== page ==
How can I keep track of the exposure settings I used when I transfer photos to my laptop? Is there a way to "tag" the settings info to each photograph? Thanks.
Just about all modern digital cameras automatically capture EXIF metadata in the image files they record; I can't think of a camera that doesn't. This EXIF data includes date & time of capture, camera model number, and most importantly, exposure settings — aperture, shutter speed, and ISO.
There are a few cases where this can't be captured, but for most users, these case don't pop up often. These usually involve using very old or adapted lenses whose aperture cannot be controlled by the camera body, or when using "dumb" (no electrical contacts) extension tubes or bellows between the camera and lens. In these cases, the camera cannot record aperture setting information, so you would need to take exposure notes for those images, and edit them into the image files' EXIF data after you move them to your computer.
There are several programs that can edit EXIF metadata. I suggest starting with searching this very Stack Exchange for the words
edit EXIF for several questions and answers regarding editing EXIF metadata.
Assuming the lens you are using fully communicates with your Nikon D5600, that information is already attached in the metadata to all of your image files when you transfer them from your camera to your computer.
There are at least a couple of remote possibilities that would leave you without this information:
- You are using an older Nikon or adapted lens that doesn't communicate lens information to the camera body. In the case of older Nikon lenses, we're talking about pre-1980s old. Any lens sold in a kit with a Nikon digital camera will fully communicate with the camera.
- The utility you are using to transfer images from your camera or memory card to your computer is set up to strip each image of its EXIF metadata. This is not common, but it is also not totally unheard of.
The EXIF information contained in a digital photograph's metadata contains a LOT of information. Much of it is in standardized fields that are common to all camera brands and models because they have been specified in the EXIF specification. The EXIF specification also includes provision for a maker notes section in the EXIF data where a camera maker may include any other information they wish using non-standardized codes to record that information. How camera makers encode the information in the maker notes section is not always as straightforward as one might expect. Even within the same manufacturer's different camera models, the way they record information in the maker notes section can vary from one model to the next.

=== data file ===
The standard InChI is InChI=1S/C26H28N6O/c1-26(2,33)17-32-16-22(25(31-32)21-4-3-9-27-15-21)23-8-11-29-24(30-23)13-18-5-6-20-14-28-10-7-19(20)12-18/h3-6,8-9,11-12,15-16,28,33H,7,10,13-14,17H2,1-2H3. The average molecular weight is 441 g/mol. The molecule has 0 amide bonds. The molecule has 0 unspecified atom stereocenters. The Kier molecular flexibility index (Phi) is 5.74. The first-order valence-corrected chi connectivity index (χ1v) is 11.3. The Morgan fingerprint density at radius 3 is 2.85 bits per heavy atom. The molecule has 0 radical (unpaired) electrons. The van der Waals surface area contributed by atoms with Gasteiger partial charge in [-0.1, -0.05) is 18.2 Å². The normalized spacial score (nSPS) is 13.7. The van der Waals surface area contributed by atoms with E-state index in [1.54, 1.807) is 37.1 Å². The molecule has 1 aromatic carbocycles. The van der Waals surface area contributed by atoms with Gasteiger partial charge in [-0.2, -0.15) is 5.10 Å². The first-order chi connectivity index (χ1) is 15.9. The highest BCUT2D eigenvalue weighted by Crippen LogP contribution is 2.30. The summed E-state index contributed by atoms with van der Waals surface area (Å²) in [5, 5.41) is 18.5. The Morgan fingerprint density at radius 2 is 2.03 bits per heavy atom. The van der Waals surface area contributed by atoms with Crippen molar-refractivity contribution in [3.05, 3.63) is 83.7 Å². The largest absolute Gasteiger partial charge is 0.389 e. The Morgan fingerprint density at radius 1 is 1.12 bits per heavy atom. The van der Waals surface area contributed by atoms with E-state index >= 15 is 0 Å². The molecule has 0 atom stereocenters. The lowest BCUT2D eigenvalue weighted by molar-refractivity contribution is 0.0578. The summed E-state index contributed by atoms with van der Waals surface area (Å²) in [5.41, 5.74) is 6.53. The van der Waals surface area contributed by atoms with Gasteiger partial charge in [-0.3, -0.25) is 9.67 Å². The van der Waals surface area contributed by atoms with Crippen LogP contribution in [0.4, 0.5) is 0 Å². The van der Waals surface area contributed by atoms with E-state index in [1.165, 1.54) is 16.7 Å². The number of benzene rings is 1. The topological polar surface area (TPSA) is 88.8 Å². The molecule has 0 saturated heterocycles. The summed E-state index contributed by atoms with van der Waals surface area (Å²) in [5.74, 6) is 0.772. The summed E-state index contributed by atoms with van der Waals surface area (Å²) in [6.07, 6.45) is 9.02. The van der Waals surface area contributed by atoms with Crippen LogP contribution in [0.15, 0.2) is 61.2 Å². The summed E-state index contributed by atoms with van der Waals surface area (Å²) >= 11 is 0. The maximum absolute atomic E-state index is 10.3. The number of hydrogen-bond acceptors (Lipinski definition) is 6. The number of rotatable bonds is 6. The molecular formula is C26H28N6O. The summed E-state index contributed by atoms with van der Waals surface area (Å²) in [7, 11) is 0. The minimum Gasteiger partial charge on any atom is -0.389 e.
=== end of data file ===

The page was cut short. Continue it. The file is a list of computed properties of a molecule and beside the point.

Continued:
Standardized fields in the EXIF info includes things like ISO, aperture value, exposure duration (shutter "speed"), focal length, exposure mode, date/time stamp, images dimensions in pixels, etc. Maker note sections might include info such as camera serial number, focus distance information, autofocus settings, in-camera settings for things such as contrast, saturation, sharpening, and many other settings choices. It's all up to each camera maker what they want to put in there.
So how can you see this information? You can use an image viewer that displays it. Most image viewing applications include this capability. You just need to switch it on. Be aware that not all image applications display all of the information contained in the EXIF info, but they all hit the high points such as ISO, aperture, exposure time, etc. If you want to see everything included in the EXIF info, you can use an advanced tools such as EXIFTool.
With Windows machines, you can see the most rudimentary EXIF info right in the "Details" tab of the file properties!
Here's a portion of the EXIF info (from a different image than the one used above) displayed by Canon's Digital Photo Professional (which only works with Canon image files):
Here's a bit of the maker notes section displayed by a neat image viewing utility named Irfanview which is a popular "donationware" application:
Notice that some of the fields are in the maker notes section are left uninterpreted with a string of numbers that the camera used to record the value for specific fields. For example, the ISO Value used was not ISO 32767. The number 32767 is a proprietary code code used by Canon in the maker notes section that Irfanview did not recognize and thus left untranslated. In the standardized section of the EXIF info for the same image file, Irfanview correctly displayed the ISO Speed ratings field as ISO 2500.